How do populations aggregate?

Dennis M. Feehan, Elizabeth Wrigley-Field

Research output: Contribution to journalArticlepeer-review


Background Understanding the relationship between populations at different scales plays an important role in many demographic analyses. Objective We show that when a population can be partitioned into subgroups, the death rate for the entire population can be written as the weighted harmonic mean of the death rates in each subgroup, where the weights are given by the numbers of deaths in each subgroup. This decomposition can be generalized to other types of occurrence-exposure rates. Using different weights, the death rate for the entire population can also be expressed as an arithmetic mean of the death rates in each subgroup. Conclusions We use these relationships as a starting point for investigating how demographers can correctly aggregate rates across non-overlapping subgroups. Our analysis reveals conceptual links between classic demographic models and length-biased sampling. To illustrate how the harmonic mean can suggest new interpretations of demographic relationships, we present as an application a new expression for the frailty of the dying, given a standard demographic frailty model.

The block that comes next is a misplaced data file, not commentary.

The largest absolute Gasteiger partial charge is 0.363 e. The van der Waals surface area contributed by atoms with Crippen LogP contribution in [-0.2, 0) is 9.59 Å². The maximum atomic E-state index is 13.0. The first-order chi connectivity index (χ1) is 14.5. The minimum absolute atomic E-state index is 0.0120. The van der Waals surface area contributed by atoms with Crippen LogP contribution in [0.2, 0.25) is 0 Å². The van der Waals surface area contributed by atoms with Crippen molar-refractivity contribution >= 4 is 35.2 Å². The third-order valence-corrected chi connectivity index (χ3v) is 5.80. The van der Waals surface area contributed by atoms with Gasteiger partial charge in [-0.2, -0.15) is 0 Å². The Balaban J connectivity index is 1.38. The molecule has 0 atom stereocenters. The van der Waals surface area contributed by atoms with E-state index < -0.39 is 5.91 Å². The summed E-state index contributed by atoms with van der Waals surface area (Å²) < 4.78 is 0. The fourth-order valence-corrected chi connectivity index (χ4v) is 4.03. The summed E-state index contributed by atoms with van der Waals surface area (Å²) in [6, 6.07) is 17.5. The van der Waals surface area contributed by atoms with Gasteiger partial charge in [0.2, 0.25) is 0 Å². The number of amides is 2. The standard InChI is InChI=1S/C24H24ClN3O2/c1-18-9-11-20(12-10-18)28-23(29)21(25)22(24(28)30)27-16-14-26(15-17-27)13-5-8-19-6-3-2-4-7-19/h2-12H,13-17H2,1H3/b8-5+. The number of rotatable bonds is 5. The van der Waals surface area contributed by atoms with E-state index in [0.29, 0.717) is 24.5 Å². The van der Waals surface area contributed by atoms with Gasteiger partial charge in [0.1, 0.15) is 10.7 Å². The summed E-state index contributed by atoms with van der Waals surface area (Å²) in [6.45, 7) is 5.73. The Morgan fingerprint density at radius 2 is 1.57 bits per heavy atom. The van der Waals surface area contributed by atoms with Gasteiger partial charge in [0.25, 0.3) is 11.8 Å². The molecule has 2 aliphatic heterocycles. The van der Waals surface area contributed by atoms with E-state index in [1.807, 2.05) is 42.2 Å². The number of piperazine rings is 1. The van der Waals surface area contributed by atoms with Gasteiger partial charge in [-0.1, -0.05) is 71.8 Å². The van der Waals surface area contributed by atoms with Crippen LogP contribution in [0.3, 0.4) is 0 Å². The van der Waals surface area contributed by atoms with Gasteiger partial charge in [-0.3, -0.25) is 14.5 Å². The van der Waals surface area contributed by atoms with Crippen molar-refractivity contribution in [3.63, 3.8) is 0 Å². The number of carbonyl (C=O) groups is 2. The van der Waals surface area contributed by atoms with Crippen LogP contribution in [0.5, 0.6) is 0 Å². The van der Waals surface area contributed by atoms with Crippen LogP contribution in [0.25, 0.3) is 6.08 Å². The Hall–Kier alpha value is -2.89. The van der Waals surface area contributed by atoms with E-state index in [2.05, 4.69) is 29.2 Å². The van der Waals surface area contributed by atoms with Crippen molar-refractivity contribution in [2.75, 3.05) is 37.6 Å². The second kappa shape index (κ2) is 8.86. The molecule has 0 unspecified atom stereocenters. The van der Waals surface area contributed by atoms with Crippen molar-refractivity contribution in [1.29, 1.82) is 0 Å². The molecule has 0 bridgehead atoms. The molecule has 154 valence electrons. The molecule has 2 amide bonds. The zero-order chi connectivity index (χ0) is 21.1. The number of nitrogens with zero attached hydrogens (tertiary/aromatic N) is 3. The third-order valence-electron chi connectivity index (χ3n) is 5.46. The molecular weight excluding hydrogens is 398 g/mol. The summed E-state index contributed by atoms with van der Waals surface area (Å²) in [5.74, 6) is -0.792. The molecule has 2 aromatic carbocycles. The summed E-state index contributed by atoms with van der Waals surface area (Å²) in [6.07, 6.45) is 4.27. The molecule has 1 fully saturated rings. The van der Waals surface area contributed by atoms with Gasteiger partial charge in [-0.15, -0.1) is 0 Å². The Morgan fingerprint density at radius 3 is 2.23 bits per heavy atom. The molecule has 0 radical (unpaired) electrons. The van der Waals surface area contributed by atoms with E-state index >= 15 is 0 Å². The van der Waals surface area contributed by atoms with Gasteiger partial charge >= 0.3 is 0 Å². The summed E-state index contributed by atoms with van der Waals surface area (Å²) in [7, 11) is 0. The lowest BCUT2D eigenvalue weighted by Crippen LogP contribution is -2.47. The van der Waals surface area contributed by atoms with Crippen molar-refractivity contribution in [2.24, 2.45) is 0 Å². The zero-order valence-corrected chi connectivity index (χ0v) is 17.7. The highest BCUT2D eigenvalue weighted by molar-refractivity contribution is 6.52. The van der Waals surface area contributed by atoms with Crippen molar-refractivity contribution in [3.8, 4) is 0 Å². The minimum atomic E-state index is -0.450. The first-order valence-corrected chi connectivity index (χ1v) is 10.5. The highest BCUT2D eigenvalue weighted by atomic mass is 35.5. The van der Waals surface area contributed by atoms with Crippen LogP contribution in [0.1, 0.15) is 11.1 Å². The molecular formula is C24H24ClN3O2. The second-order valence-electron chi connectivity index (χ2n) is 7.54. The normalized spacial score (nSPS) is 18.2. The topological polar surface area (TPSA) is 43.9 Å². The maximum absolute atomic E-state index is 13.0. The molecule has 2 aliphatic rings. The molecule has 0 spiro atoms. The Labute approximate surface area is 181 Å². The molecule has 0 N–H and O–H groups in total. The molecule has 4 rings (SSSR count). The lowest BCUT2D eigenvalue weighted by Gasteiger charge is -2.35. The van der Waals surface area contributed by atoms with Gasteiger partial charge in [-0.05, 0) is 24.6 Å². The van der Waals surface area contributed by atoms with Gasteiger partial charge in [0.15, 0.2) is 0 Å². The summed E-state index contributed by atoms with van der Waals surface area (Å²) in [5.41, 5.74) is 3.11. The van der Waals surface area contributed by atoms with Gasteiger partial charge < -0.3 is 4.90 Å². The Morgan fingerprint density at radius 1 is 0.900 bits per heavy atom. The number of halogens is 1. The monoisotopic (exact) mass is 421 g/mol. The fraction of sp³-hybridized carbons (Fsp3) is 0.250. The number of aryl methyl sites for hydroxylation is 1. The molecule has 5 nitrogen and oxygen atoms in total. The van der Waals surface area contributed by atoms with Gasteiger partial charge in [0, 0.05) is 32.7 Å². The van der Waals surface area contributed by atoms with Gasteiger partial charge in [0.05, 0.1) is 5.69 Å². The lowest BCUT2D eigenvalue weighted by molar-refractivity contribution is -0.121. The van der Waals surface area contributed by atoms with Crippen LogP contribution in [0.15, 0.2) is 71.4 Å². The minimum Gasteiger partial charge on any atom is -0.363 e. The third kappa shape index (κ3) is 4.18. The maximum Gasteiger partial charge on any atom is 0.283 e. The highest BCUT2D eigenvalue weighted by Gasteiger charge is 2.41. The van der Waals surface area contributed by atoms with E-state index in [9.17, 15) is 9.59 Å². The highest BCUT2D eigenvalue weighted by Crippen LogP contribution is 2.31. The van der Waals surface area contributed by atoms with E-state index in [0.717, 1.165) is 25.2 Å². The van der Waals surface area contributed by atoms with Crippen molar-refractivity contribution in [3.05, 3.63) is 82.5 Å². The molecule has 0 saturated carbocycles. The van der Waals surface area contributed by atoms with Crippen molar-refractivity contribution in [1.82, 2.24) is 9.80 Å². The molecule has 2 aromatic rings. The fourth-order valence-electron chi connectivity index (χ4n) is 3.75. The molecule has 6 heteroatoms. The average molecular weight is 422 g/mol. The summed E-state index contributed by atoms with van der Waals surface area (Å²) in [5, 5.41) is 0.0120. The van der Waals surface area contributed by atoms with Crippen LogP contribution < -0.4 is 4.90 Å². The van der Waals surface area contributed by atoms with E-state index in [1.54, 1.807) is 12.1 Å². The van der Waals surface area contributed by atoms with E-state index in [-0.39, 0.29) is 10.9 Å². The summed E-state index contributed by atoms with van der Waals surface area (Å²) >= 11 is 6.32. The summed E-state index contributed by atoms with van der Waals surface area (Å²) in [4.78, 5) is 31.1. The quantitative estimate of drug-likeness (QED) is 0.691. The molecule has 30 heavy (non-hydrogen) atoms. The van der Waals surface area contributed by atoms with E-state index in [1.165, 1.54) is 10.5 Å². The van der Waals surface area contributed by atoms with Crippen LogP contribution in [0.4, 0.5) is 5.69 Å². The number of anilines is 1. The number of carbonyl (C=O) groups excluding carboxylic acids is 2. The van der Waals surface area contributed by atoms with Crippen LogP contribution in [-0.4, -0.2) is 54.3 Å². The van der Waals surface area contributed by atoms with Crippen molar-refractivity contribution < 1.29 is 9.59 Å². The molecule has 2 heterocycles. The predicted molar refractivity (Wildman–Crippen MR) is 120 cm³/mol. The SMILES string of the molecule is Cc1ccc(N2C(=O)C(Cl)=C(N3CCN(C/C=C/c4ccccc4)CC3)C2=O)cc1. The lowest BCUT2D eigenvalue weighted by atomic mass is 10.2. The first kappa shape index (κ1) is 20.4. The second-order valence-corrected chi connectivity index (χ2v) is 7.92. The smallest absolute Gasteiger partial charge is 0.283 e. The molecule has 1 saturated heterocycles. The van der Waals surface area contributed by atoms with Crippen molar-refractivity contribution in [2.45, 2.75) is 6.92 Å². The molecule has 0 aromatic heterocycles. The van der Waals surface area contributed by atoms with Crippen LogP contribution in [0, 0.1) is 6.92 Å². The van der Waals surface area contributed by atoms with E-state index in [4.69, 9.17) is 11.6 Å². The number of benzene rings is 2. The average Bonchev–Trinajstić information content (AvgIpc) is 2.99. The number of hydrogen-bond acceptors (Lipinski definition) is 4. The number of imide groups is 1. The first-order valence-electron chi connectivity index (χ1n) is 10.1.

Original languageEnglish (US)
Pages (from-to)363-378
Number of pages16
JournalDemographic Research
StatePublished - 2021

Bibliographical note

Funding Information:
The authors gratefully acknowledge support from the Berkeley Population Center (P2C HD 073964) and the Minnesota Population Center, which is funded by the Eunice Kennedy Shriver National Institute of Child Health and Human Development (P2C HD041023), and the Fesler-Lampert Chair in Aging Studies at the University of Minnesota. We also thank Josh Goldstein and Emma Zang who provided helpful comments on an early draft of this manuscript.

Publisher Copyright:
© 2021 Dennis M. Feehan & Elizabeth Wrigley-Field.


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